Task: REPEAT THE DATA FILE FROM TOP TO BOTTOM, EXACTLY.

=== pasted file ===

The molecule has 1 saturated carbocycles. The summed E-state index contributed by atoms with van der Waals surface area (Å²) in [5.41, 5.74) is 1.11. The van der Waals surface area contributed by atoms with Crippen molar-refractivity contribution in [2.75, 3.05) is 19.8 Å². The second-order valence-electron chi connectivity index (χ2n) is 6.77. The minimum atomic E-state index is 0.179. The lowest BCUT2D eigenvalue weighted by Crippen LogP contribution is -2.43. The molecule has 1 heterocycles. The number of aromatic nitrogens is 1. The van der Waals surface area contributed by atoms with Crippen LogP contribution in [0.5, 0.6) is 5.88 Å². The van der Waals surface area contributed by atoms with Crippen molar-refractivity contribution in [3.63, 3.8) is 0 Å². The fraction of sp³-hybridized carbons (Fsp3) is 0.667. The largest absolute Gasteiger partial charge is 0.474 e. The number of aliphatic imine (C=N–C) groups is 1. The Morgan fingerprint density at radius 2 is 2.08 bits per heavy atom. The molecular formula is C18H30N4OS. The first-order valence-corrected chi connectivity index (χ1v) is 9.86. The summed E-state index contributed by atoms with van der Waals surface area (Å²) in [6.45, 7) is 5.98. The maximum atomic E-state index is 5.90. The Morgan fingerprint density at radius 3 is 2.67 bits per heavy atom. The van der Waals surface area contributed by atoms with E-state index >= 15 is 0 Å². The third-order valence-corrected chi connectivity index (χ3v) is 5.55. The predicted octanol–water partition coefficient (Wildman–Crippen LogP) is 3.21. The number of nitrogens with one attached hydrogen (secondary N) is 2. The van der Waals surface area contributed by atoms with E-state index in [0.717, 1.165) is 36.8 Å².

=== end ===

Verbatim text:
The molecule has 1 saturated carbocycles. The summed E-state index contributed by atoms with van der Waals surface area (Å²) in [5.41, 5.74) is 1.11. The van der Waals surface area contributed by atoms with Crippen molar-refractivity contribution in [2.75, 3.05) is 19.8 Å². The second-order valence-electron chi connectivity index (χ2n) is 6.77. The minimum atomic E-state index is 0.179. The lowest BCUT2D eigenvalue weighted by Crippen LogP contribution is -2.43. The molecule has 1 heterocycles. The number of aromatic nitrogens is 1. The van der Waals surface area contributed by atoms with Crippen LogP contribution in [0.5, 0.6) is 5.88 Å². The van der Waals surface area contributed by atoms with Crippen molar-refractivity contribution in [3.63, 3.8) is 0 Å². The fraction of sp³-hybridized carbons (Fsp3) is 0.667. The largest absolute Gasteiger partial charge is 0.474 e. The number of aliphatic imine (C=N–C) groups is 1. The Morgan fingerprint density at radius 2 is 2.08 bits per heavy atom. The molecular formula is C18H30N4OS. The first-order valence-corrected chi connectivity index (χ1v) is 9.86. The summed E-state index contributed by atoms with van der Waals surface area (Å²) in [6.45, 7) is 5.98. The maximum atomic E-state index is 5.90. The Morgan fingerprint density at radius 3 is 2.67 bits per heavy atom. The van der Waals surface area contributed by atoms with E-state index >= 15 is 0 Å². The third-order valence-corrected chi connectivity index (χ3v) is 5.55. The predicted octanol–water partition coefficient (Wildman–Crippen LogP) is 3.21. The number of nitrogens with one attached hydrogen (secondary N) is 2. The van der Waals surface area contributed by atoms with E-state index in [0.717, 1.165) is 36.8 Å².